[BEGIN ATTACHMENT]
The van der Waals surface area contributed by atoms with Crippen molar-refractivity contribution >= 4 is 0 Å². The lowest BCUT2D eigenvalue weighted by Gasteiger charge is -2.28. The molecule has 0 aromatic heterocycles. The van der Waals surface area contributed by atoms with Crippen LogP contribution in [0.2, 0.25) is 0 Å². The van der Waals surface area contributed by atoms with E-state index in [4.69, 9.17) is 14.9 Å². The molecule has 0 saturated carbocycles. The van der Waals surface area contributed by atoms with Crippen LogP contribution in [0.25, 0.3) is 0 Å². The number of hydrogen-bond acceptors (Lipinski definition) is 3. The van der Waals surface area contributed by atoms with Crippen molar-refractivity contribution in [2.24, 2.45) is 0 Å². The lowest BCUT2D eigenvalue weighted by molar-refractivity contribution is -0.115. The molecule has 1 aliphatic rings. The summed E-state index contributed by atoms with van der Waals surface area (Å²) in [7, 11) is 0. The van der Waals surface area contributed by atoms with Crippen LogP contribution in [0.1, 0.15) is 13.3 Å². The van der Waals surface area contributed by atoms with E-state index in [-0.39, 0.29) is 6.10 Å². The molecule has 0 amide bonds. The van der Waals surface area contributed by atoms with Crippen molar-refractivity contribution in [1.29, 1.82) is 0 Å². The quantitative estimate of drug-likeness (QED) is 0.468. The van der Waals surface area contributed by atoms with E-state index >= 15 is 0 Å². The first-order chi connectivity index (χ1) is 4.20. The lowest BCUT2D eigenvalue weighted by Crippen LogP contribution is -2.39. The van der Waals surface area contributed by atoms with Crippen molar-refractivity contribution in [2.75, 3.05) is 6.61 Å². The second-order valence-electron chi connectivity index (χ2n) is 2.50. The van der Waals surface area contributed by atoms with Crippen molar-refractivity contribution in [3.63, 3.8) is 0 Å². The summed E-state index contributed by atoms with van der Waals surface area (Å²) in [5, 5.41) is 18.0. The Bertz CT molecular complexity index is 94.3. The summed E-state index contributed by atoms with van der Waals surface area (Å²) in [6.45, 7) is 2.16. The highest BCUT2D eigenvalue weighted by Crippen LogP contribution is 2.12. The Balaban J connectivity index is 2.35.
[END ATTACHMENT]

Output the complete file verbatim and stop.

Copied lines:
The van der Waals surface area contributed by atoms with Crippen molar-refractivity contribution >= 4 is 0 Å². The lowest BCUT2D eigenvalue weighted by Gasteiger charge is -2.28. The molecule has 0 aromatic heterocycles. The van der Waals surface area contributed by atoms with Crippen LogP contribution in [0.2, 0.25) is 0 Å². The van der Waals surface area contributed by atoms with E-state index in [4.69, 9.17) is 14.9 Å². The molecule has 0 saturated carbocycles. The van der Waals surface area contributed by atoms with Crippen LogP contribution in [0.25, 0.3) is 0 Å². The number of hydrogen-bond acceptors (Lipinski definition) is 3. The van der Waals surface area contributed by atoms with Crippen molar-refractivity contribution in [2.24, 2.45) is 0 Å². The lowest BCUT2D eigenvalue weighted by molar-refractivity contribution is -0.115. The molecule has 1 aliphatic rings. The summed E-state index contributed by atoms with van der Waals surface area (Å²) in [7, 11) is 0. The van der Waals surface area contributed by atoms with Crippen LogP contribution in [0.1, 0.15) is 13.3 Å². The van der Waals surface area contributed by atoms with E-state index in [-0.39, 0.29) is 6.10 Å². The molecule has 0 amide bonds. The van der Waals surface area contributed by atoms with Crippen molar-refractivity contribution in [1.29, 1.82) is 0 Å². The quantitative estimate of drug-likeness (QED) is 0.468. The van der Waals surface area contributed by atoms with E-state index >= 15 is 0 Å². The first-order chi connectivity index (χ1) is 4.20. The lowest BCUT2D eigenvalue weighted by Crippen LogP contribution is -2.39. The van der Waals surface area contributed by atoms with Crippen molar-refractivity contribution in [2.75, 3.05) is 6.61 Å². The second-order valence-electron chi connectivity index (χ2n) is 2.50. The van der Waals surface area contributed by atoms with Crippen molar-refractivity contribution in [3.63, 3.8) is 0 Å². The summed E-state index contributed by atoms with van der Waals surface area (Å²) in [5, 5.41) is 18.0. The Bertz CT molecular complexity index is 94.3. The summed E-state index contributed by atoms with van der Waals surface area (Å²) in [6.45, 7) is 2.16. The highest BCUT2D eigenvalue weighted by Crippen LogP contribution is 2.12. The Balaban J connectivity index is 2.35.